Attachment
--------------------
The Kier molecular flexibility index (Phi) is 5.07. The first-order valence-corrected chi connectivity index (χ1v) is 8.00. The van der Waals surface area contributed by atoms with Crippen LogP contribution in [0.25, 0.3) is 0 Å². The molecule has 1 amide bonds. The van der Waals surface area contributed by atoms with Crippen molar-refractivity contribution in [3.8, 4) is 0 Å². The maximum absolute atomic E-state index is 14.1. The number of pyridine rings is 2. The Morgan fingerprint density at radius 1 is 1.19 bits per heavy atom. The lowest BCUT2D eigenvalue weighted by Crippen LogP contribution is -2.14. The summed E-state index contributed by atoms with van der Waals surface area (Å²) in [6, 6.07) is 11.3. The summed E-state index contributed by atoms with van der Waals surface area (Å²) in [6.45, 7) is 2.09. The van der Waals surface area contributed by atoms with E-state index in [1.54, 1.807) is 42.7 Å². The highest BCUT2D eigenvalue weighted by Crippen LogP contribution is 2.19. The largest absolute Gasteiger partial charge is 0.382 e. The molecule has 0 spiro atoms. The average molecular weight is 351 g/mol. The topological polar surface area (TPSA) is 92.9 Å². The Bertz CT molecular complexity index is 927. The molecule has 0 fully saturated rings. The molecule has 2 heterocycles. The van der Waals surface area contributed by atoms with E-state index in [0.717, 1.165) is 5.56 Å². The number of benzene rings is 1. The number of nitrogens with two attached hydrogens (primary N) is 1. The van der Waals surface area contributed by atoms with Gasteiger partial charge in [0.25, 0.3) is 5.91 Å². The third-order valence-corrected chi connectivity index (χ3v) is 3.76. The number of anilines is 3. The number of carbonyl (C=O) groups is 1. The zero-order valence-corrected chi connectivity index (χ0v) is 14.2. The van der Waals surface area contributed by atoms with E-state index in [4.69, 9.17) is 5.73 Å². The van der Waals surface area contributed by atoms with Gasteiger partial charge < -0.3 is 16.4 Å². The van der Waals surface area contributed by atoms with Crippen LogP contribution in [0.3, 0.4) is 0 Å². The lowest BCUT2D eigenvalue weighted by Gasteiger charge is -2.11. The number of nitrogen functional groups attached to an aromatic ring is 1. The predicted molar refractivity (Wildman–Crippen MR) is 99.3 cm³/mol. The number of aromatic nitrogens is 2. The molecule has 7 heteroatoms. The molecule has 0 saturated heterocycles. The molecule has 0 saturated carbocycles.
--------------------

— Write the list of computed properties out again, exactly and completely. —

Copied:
The Kier molecular flexibility index (Phi) is 5.07. The first-order valence-corrected chi connectivity index (χ1v) is 8.00. The van der Waals surface area contributed by atoms with Crippen LogP contribution in [0.25, 0.3) is 0 Å². The molecule has 1 amide bonds. The van der Waals surface area contributed by atoms with Crippen molar-refractivity contribution in [3.8, 4) is 0 Å². The maximum absolute atomic E-state index is 14.1. The number of pyridine rings is 2. The Morgan fingerprint density at radius 1 is 1.19 bits per heavy atom. The lowest BCUT2D eigenvalue weighted by Crippen LogP contribution is -2.14. The summed E-state index contributed by atoms with van der Waals surface area (Å²) in [6, 6.07) is 11.3. The summed E-state index contributed by atoms with van der Waals surface area (Å²) in [6.45, 7) is 2.09. The van der Waals surface area contributed by atoms with E-state index in [1.54, 1.807) is 42.7 Å². The highest BCUT2D eigenvalue weighted by Crippen LogP contribution is 2.19. The largest absolute Gasteiger partial charge is 0.382 e. The molecule has 0 spiro atoms. The average molecular weight is 351 g/mol. The topological polar surface area (TPSA) is 92.9 Å². The Bertz CT molecular complexity index is 927. The molecule has 0 fully saturated rings. The molecule has 2 heterocycles. The van der Waals surface area contributed by atoms with E-state index in [0.717, 1.165) is 5.56 Å². The number of benzene rings is 1. The number of nitrogens with two attached hydrogens (primary N) is 1. The van der Waals surface area contributed by atoms with Gasteiger partial charge in [0.25, 0.3) is 5.91 Å². The third-order valence-corrected chi connectivity index (χ3v) is 3.76. The number of anilines is 3. The number of carbonyl (C=O) groups is 1. The zero-order valence-corrected chi connectivity index (χ0v) is 14.2. The van der Waals surface area contributed by atoms with E-state index in [4.69, 9.17) is 5.73 Å². The van der Waals surface area contributed by atoms with Gasteiger partial charge < -0.3 is 16.4 Å². The van der Waals surface area contributed by atoms with Crippen LogP contribution in [0.3, 0.4) is 0 Å². The lowest BCUT2D eigenvalue weighted by Gasteiger charge is -2.11. The number of nitrogen functional groups attached to an aromatic ring is 1. The predicted molar refractivity (Wildman–Crippen MR) is 99.3 cm³/mol. The number of aromatic nitrogens is 2. The molecule has 7 heteroatoms. The molecule has 0 saturated heterocycles. The molecule has 0 saturated carbocycles.